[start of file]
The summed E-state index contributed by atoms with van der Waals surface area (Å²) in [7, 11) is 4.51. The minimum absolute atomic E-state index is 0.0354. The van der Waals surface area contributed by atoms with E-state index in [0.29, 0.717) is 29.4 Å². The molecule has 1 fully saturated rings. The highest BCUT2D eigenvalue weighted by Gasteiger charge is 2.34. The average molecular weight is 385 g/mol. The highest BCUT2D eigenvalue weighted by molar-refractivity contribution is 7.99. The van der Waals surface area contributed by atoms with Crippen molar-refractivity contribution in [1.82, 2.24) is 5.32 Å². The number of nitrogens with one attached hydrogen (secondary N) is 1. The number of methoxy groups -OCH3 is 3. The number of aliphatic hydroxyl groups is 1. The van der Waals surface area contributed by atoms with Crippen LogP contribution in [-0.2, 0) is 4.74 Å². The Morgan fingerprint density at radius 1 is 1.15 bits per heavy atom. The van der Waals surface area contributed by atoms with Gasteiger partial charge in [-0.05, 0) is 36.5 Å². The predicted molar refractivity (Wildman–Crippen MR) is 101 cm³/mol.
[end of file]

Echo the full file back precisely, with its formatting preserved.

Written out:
The summed E-state index contributed by atoms with van der Waals surface area (Å²) in [7, 11) is 4.51. The minimum absolute atomic E-state index is 0.0354. The van der Waals surface area contributed by atoms with E-state index in [0.29, 0.717) is 29.4 Å². The molecule has 1 fully saturated rings. The highest BCUT2D eigenvalue weighted by Gasteiger charge is 2.34. The average molecular weight is 385 g/mol. The highest BCUT2D eigenvalue weighted by molar-refractivity contribution is 7.99. The van der Waals surface area contributed by atoms with Crippen molar-refractivity contribution in [1.82, 2.24) is 5.32 Å². The number of nitrogens with one attached hydrogen (secondary N) is 1. The number of methoxy groups -OCH3 is 3. The number of aliphatic hydroxyl groups is 1. The van der Waals surface area contributed by atoms with Crippen LogP contribution in [-0.2, 0) is 4.74 Å². The Morgan fingerprint density at radius 1 is 1.15 bits per heavy atom. The van der Waals surface area contributed by atoms with Gasteiger partial charge in [-0.05, 0) is 36.5 Å². The predicted molar refractivity (Wildman–Crippen MR) is 101 cm³/mol.